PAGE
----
Video: First-Timer Goes Pro, Slays Treacherous Canadian Open DH Course


Cooke flashes some steeze in this photo of the live race feed at the Canadian Open DH at Crankworx.

For most riders, rolling into the start gate for their first pro downhill race affirms years of progression through the amateur ranks and no small investment in equipment along the way.

Allan Cooke isn’t most riders.

He recently finished 75th in a field of 108 pro finishers at the Crankworx Canadian Open DH. While that may sound like an “also ran” result to some, when you consider it was his first downhill race ever, and done on a two year old Giant Glory he’d only had for a handful of days, the feat becomes more notable.

As you can see from Cooke’s POV video of his practice run, the Canadian Open course is not a beginner downhill by any measure–note the number of riders stopped on the course nervously scouting lines. The mix of rocky/rooty woods sections, combined with steep chutes and huge gap jumps make the the track a test when dry. Slicked-up with intermittent rain showers as it was for the Open, it’s nothing short of treacherous.

Video: Allan tries out his first real Pro DH Course.

“It was gnarly when wet, and super steep with off-camber ruts,” said Cooke. “Even the top pros said it was gnarly–I was stoked not to crash.”

To be fair, this is not exactly an “off the couch” story. While Cooke may be new to DH, his pedigree and earned hardware more than make up for it. The pedigree—former pro BMX street, park and dirt rider. The hardware—a truckload of rider accolades and awards, including an X Games gold medal for BMX Dirt in 2002 and an 2006 X Games bronze for BMX Big Air.

Cooke also got some top-notch coaching tips from downhill legend Mick Hannah who finished a heartbreaking second in the race to winner Stevie Smith by a mere .09 seconds. Hannah is one of several riders Cooke works with in his day job, sports marketing and events manager for Bell Helmets. The connections from his day job certainly came in handy too.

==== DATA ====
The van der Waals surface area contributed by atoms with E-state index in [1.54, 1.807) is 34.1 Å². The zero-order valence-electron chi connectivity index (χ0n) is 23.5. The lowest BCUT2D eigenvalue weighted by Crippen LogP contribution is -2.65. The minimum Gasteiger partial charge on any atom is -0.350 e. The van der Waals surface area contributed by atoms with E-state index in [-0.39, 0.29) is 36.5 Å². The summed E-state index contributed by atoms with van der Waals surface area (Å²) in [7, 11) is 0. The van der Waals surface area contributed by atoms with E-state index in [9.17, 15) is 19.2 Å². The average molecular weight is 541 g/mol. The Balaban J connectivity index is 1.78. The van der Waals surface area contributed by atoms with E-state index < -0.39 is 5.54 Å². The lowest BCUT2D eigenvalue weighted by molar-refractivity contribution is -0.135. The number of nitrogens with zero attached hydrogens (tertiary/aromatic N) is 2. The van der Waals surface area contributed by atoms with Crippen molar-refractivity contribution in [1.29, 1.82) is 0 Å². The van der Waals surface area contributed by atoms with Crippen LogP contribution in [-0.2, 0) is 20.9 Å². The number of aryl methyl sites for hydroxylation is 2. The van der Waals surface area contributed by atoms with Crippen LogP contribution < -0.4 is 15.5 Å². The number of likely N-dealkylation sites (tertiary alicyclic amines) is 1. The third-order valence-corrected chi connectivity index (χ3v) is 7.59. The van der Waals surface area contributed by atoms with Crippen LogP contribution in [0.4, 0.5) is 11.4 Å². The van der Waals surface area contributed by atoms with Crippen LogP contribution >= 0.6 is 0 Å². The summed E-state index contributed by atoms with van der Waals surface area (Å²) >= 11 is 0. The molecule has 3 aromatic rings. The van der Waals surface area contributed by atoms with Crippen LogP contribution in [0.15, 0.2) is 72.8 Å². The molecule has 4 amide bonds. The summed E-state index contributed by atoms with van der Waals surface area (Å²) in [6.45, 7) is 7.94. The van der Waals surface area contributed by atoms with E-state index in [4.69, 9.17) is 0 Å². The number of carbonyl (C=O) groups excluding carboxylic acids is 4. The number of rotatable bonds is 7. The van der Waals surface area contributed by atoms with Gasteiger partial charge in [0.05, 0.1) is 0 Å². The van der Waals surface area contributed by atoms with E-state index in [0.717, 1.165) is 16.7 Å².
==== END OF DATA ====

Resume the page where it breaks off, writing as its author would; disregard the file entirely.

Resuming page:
“Turns out a world cup-caliber track is hard on a bike…after my practice runs I needed new brakes, a fork rebuild with a stiffer spring, new tires and a shit load of wheel truing,” said Cooke. “Huge thanks to all the Sram guys, Travis Chipres and Giant Bikes, the Hutchinson United Ride guys for the fresh tires, Stik for the kits, and to Bell for letting me chase kid dreams while on the clock.”

One final advantage for Cooke–family. Obviously Allan possesses some innate athletic talent. His brother Aaron–director of the Athlete’s Recovery Fund–shreds on anything with two wheels, as does their father Jim, a former pro motocross racer. Both attended Crankworx, and Aaron posted this target=”blank”>video of Jim riding the Whistler bike park–not bad for a 63-year-old.

About the author: Don Palermini

Chicago-born Don Palermini became a cycling-based life-form in the sixth grade after completing a family road bike tour of his home state. Three years later he bought his first mountain bike to help mitigate the city's pothole-strewn streets, and began exploring the region's unpaved roads and trails. Those rides sparked a much larger journey which includes all manner of bike racing, commuting, on- and off-road bike advocacy, and a 20-plus-year marketing career in the cycling industry that landed him at his current gig with Santa Cruz bicycles. Now residing in the San Francisco Bay Area, his four favorite words in the English language are "breakfast served all day," together in that order.

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